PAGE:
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Good news: It's gonna be great.
But in the absence of a properly-designed strategy to turn those goals and plans into concrete realities, your odds of success are slim, and any success you do achieve will be attributable primarily to luck.
Of course, human nature being what it is, it's doubtful you or anyone else will see that luck clearly until it's far too late.
And by that point, a whole raft of competitors will have caught wind of the value to be had in what you're doing, and will be already launching their attacks.
You may see them coming, but without the right strategy to hold on to what you've got, there will be little you can do to stop them from yanking it from your hands.
And that's all assuming you actually managed to create something worth taking in the first place.
Far more often, teams that start building products and executing "plans" without a well-crafted strategy governing their priorities and guiding their direction end up building themselves straight into a wall, executing themselves right off a cliff, and landing themselves into the large and ever-growing ash heap of failure.
The prevalence of bad strategy is not really any one person's fault.
The conventional wisdom of the post-AWS world seems to have convinced a whole population of very smart people to "just execute and iterate."
While some true successes have emerged this way, the much bigger story is the massive junkyard of failed products, "acqui-hires," fire sales, vaporized investments, and wasted energy and time this mentality has left in its wake.
Unfortunately, achieving simplicity is dramatically harder than it sounds, and what passes for "strategy" these days is often the opposite of clear, insightful, and focused.
The legendary military strategist Carl Von Clausewitz said it quite well:
"The talent of the strategist is to identify the decisive point and to concentrate everything on it, removing forces from secondary fronts and ignoring lesser objectives."
Everywhere you look (tech startups, big tech companies, and throughout most of the business world), you see company founders and leadership teams whose "strategy" boils down to "do all the things" and "be everything for all people."
When I ask them what market they're going after, they will say things like "we're focusing on getting more SaaS companies, game developers, and advertising agencies on our platform."
When I ask who, exactly, their ideal customers are, they'll say something like "our target customers are knowledge workers who want to become better versions of themselves."
And when I ask about their distribution plan, they'll say "we're aggressively pursuing viral acquisition, paid social, content marketing, and SEO."
Of course, "focusing on SaaS companies, game developers, and ad agencies" is the opposite of focusing. "Knowledge workers who want to be better versions of themselves" is such a vague and broad category that it doesn't rise to the level of "target."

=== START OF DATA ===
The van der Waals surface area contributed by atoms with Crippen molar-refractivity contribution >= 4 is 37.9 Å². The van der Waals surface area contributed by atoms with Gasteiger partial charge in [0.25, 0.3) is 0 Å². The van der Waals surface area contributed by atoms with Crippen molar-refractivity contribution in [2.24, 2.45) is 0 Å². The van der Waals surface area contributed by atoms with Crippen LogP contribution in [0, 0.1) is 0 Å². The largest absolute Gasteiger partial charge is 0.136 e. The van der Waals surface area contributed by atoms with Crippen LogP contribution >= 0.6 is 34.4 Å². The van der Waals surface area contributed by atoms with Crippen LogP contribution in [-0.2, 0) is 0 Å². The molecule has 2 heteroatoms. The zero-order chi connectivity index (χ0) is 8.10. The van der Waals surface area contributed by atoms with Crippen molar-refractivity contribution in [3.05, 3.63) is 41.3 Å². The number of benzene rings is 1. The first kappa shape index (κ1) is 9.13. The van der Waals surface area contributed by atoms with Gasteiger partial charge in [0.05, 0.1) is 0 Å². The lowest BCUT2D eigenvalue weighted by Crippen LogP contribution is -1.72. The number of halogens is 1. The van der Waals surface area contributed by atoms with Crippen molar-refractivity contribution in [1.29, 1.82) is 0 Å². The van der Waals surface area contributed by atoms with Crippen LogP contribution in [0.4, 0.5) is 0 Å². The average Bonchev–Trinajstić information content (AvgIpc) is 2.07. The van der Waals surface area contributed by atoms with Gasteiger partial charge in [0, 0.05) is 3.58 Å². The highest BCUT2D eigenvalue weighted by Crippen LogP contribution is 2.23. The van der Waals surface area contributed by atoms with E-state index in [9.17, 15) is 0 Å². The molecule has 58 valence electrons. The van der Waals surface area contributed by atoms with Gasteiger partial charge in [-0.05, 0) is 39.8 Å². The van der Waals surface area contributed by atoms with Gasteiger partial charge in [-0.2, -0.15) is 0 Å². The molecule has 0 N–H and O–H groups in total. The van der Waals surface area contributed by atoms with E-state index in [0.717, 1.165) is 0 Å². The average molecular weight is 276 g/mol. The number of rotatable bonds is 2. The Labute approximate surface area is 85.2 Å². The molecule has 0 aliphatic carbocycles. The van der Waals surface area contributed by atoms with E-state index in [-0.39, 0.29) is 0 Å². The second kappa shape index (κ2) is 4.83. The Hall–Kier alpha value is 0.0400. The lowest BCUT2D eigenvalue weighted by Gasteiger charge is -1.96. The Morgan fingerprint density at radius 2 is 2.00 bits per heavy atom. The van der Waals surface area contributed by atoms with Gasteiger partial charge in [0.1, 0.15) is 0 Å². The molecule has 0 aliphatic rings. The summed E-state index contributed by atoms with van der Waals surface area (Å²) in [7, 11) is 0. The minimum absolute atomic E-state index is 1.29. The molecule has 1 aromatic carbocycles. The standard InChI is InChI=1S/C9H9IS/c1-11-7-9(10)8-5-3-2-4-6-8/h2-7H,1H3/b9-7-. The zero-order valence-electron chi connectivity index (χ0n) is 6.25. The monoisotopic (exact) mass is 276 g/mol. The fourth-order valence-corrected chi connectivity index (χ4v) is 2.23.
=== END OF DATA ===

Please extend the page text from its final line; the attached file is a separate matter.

And for the record, almost everyone makes plans to grow through viral acquisition, social media, content, and SEO, and only a tiny fraction of them use even a single one of these channels effectively.
And that doesn't even begin to account for the opportunity costs involved.
While the context and details of every one of those stories is utterly unique, a common thread binds them all together.
Yes, these companies were radically different. Their leaders, cultures, and teams were not even remotely the same. Every one of them operated in dramatically different markets, using different technologies and processes to attract different types of customers.
And yet bad strategy is the unacknowledged villain in all of these stories. It is the "meta reason" behind nearly every other reason companies, products, and people fail.
With the The Exponent's Guide, I aim to foster the creation of the world's most detailed, complete, AND accurate handbook of strategies and tactics for navigating the volatilities of life, the market, and everything else that might trip you up when you're pursuing radically ambitious goals.
Existing on the spectrum between a book and a wiki, but significantly more compelling than both, The Exponent's Guide will be a constantly evolving, always-up-to-date guide to developing transformative ideas and products, launching them into the world, protecting them against the countless threats that seek to destroy them as they scale, and nurturing them towards global impact.
While the Exponents organization will "seed" the core content of The Exponent's Guide and the framework for expanding it, the guide itself will be collaboratively and transparently written, edited, and managed and edited handbook of strategy.
And so of course, The Exponent's Guide will be 100% open source, governed by the principles of Jeremy Rifkin's "Collaborative Commons," hosted on a blockchain, and managed by smart contracts and crypto-currency tokens.
(Have no idea what that last sentence means? Fear not! The "Common Sense Guide to Blockchain Technologies and The Collaborative Commons" is on the roadmap and will be available to anyone who signs up for the Guide).
For all of us who have set out to accomplish something amazing, The Exponent's Guide aims to become the first place we turn when we need guidance AND the first place we contribute when we have guidance to share.
But there's a long road to walk before The Exponent's Guide manages to reach that point.
Until then, Exponents, Inc, is here to initiate the journey and light the first steps of the path like Gandalf. We're here to have your back like Sam whenever unexpected, crazy, or just straight up terrifying shit shows up and tries to stop you in your tracks.
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Copyright 2017 by Dan Kaplan